Maybe you saw a news story this week that the food industry is going to change its nutritional labeling soon. On the front of many packages will be a chart showing key ingredients that health-conscious consumers might want to avoid or limit.
However, Michelle herself isn't all that thrilled. Seems that the food guys had been in discussion with the FDA for several months about new government guidelines, but pulled out of the talks because the FDA wants stricter rules than the food guys want. This plan is apparently an attempt by Big Food to head them off at the pass; if they go ahead with their own version it will be harder for the government to impose a new and different set of rules.
The sticking point between the food guys and the government, apparently, is whether food labels can tout "healthy" ingredients such as vitamins. What's wrong with that? Well, the problem is that we consumers are basically ignorant about nutrition and terribly susceptible to advertising, even if it's misleading (circling back to the ignorance part). We are willing, even eager to be persuaded that potato chips with Vitamin A are really good for us! And we should finish the whole bag because hey, they have Vitamin A!! (So the food guys added .001 cents worth of Vitamin A, which doesn't do much for either you or the potato chips -- big deal.) Similarly, ice cream is going to be really "healthy" because it contains calcium, and that "fact" is no doubt going to be prominently written on many packages.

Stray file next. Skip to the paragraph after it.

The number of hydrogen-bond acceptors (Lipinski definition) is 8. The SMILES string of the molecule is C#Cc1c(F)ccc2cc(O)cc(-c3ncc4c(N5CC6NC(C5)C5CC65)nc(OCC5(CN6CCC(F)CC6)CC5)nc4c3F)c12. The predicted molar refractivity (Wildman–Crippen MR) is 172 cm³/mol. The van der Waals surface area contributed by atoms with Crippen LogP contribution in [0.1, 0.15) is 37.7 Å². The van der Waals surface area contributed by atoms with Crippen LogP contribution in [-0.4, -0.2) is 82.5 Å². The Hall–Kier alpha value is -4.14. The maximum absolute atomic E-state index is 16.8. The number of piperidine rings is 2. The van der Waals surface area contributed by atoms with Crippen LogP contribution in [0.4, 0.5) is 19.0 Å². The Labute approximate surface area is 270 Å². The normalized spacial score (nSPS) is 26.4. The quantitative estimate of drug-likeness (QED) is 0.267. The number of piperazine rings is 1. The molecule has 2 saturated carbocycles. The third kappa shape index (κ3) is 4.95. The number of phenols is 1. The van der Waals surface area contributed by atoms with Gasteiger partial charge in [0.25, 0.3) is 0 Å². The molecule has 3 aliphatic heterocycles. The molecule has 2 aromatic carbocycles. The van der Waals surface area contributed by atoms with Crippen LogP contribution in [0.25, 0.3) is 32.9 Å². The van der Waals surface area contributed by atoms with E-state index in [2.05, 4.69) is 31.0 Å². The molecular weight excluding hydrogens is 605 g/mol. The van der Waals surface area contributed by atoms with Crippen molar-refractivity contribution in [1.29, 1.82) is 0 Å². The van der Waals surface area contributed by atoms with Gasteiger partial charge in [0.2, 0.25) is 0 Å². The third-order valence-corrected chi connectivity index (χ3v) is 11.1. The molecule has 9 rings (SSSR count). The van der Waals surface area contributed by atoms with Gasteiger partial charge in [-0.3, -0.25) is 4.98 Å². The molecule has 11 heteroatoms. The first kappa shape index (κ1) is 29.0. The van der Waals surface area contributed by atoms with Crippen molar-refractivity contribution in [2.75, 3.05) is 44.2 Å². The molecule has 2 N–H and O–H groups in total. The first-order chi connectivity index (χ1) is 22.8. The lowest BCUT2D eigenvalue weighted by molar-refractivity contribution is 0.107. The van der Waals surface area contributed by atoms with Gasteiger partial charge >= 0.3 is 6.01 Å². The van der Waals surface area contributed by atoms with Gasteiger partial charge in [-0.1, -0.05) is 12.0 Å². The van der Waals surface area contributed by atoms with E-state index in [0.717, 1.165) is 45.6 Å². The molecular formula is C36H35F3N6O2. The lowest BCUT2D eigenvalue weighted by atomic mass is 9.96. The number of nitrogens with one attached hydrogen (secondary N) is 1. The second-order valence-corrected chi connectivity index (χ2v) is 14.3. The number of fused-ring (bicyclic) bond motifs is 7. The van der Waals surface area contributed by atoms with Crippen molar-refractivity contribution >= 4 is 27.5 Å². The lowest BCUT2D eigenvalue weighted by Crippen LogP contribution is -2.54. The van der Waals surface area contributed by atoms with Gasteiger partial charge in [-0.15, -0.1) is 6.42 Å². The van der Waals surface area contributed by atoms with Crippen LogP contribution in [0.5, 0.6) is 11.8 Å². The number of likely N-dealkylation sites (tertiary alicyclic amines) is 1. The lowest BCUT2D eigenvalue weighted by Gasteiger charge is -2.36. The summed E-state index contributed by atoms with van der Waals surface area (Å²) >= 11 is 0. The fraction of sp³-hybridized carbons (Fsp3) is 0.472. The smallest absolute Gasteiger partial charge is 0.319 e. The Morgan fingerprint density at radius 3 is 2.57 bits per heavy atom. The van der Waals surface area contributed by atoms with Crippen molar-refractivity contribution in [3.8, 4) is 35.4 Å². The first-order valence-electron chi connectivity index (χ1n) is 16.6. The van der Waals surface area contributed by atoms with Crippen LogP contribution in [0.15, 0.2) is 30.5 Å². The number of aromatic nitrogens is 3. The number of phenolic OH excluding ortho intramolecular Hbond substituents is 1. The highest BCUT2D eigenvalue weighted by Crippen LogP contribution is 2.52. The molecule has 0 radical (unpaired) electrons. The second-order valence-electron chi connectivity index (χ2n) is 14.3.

Wait, I'm not that dumb, you say. Oh no? Look at all the people who buy "healthy fat-free" cookies with more calories than regular ones. Or those who buy "healthy" breakfast cereals with 26 grams of sugar per serving. I hope you're not among them, but I know I have cringed now and then to read the label on something I bought in haste and have been eating happily ever since.
I think the chart is a good idea, although I have a quarrel with the small type that says "25% DV."
Do you know what DV means? And does a healthy food have more or less of the DV?
Intuitively, I tend to think that if Food A has 25% of the DV and Food B has 35%, Food B is the healthier one. But that's wrong -- this label means eating a serving of this stuff will constitute one quarter of the total fat you should eat in the day. So Food A is healthier.
And DV means daily value, which took me a while to figure out.
I have been reading a lot about the food industry recently and do not think much of their business ethics or their attitude toward nutrition. The people who brought you Froot Loops do not get up every morning trying to make your diet healthier. So I'm unhappy about this latest plan, much as I have to grudgingly admire the chutzpah of blaming it all on Michelle.